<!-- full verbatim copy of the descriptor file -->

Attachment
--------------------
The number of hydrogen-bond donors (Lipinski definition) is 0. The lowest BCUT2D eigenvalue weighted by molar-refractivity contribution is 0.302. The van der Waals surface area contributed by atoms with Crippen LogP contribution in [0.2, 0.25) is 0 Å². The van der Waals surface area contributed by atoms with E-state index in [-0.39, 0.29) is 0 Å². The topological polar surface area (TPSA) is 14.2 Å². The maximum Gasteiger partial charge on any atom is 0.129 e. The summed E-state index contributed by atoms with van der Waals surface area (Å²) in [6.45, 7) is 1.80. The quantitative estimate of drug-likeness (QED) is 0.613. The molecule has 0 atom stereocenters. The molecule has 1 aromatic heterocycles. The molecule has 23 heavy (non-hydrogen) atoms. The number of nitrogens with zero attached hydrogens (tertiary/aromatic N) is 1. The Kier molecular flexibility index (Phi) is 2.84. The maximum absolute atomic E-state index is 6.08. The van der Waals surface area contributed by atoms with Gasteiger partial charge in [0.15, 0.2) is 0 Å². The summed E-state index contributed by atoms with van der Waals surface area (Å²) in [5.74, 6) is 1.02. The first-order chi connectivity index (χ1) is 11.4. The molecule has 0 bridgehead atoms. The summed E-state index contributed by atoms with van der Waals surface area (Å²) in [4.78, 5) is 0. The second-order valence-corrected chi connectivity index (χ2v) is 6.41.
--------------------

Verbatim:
The number of hydrogen-bond donors (Lipinski definition) is 0. The lowest BCUT2D eigenvalue weighted by molar-refractivity contribution is 0.302. The van der Waals surface area contributed by atoms with Crippen LogP contribution in [0.2, 0.25) is 0 Å². The van der Waals surface area contributed by atoms with E-state index in [-0.39, 0.29) is 0 Å². The topological polar surface area (TPSA) is 14.2 Å². The maximum Gasteiger partial charge on any atom is 0.129 e. The summed E-state index contributed by atoms with van der Waals surface area (Å²) in [6.45, 7) is 1.80. The quantitative estimate of drug-likeness (QED) is 0.613. The molecule has 0 atom stereocenters. The molecule has 1 aromatic heterocycles. The molecule has 23 heavy (non-hydrogen) atoms. The number of nitrogens with zero attached hydrogens (tertiary/aromatic N) is 1. The Kier molecular flexibility index (Phi) is 2.84. The maximum absolute atomic E-state index is 6.08. The van der Waals surface area contributed by atoms with Gasteiger partial charge in [0.15, 0.2) is 0 Å². The summed E-state index contributed by atoms with van der Waals surface area (Å²) in [5.74, 6) is 1.02. The first-order chi connectivity index (χ1) is 11.4. The molecule has 0 bridgehead atoms. The summed E-state index contributed by atoms with van der Waals surface area (Å²) in [4.78, 5) is 0. The second-order valence-corrected chi connectivity index (χ2v) is 6.41.